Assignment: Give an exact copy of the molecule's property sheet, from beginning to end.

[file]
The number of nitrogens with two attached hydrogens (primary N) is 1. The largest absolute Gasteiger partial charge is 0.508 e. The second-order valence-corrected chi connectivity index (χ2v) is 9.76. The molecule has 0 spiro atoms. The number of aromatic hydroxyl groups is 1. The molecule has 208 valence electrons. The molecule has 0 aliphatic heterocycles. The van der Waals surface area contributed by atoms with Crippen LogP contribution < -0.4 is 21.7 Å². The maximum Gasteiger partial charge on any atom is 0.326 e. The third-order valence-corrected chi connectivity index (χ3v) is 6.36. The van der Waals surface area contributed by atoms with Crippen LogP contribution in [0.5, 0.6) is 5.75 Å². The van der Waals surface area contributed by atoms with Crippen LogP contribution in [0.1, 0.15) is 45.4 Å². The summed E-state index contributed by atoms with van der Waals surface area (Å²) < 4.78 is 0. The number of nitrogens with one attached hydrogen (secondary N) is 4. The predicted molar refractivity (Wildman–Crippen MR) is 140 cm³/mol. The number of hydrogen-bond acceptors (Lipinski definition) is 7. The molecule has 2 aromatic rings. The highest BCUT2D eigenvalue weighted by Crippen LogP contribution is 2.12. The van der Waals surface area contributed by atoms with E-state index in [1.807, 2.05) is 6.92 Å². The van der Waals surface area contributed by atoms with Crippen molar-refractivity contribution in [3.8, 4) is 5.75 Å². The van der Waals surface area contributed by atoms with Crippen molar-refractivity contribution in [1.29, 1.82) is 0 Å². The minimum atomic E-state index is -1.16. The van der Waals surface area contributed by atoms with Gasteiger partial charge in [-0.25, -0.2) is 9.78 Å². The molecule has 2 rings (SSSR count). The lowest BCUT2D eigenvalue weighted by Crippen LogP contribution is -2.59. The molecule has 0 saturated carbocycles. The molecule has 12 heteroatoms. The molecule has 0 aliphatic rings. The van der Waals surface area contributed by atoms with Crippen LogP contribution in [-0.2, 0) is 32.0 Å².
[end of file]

The number of nitrogens with two attached hydrogens (primary N) is 1. The largest absolute Gasteiger partial charge is 0.508 e. The second-order valence-corrected chi connectivity index (χ2v) is 9.76. The molecule has 0 spiro atoms. The number of aromatic hydroxyl groups is 1. The molecule has 208 valence electrons. The molecule has 0 aliphatic heterocycles. The van der Waals surface area contributed by atoms with Crippen LogP contribution < -0.4 is 21.7 Å². The maximum Gasteiger partial charge on any atom is 0.326 e. The third-order valence-corrected chi connectivity index (χ3v) is 6.36. The van der Waals surface area contributed by atoms with Crippen LogP contribution in [0.5, 0.6) is 5.75 Å². The van der Waals surface area contributed by atoms with Crippen LogP contribution in [0.1, 0.15) is 45.4 Å². The summed E-state index contributed by atoms with van der Waals surface area (Å²) < 4.78 is 0. The number of nitrogens with one attached hydrogen (secondary N) is 4. The predicted molar refractivity (Wildman–Crippen MR) is 140 cm³/mol. The number of hydrogen-bond acceptors (Lipinski definition) is 7. The molecule has 2 aromatic rings. The highest BCUT2D eigenvalue weighted by Crippen LogP contribution is 2.12. The van der Waals surface area contributed by atoms with E-state index in [1.807, 2.05) is 6.92 Å². The van der Waals surface area contributed by atoms with Crippen molar-refractivity contribution in [3.8, 4) is 5.75 Å². The van der Waals surface area contributed by atoms with Crippen molar-refractivity contribution in [1.29, 1.82) is 0 Å². The minimum atomic E-state index is -1.16. The van der Waals surface area contributed by atoms with Gasteiger partial charge in [-0.25, -0.2) is 9.78 Å². The molecule has 2 rings (SSSR count). The lowest BCUT2D eigenvalue weighted by Crippen LogP contribution is -2.59. The molecule has 0 saturated carbocycles. The molecule has 12 heteroatoms. The molecule has 0 aliphatic rings. The van der Waals surface area contributed by atoms with Crippen LogP contribution in [-0.2, 0) is 32.0 Å².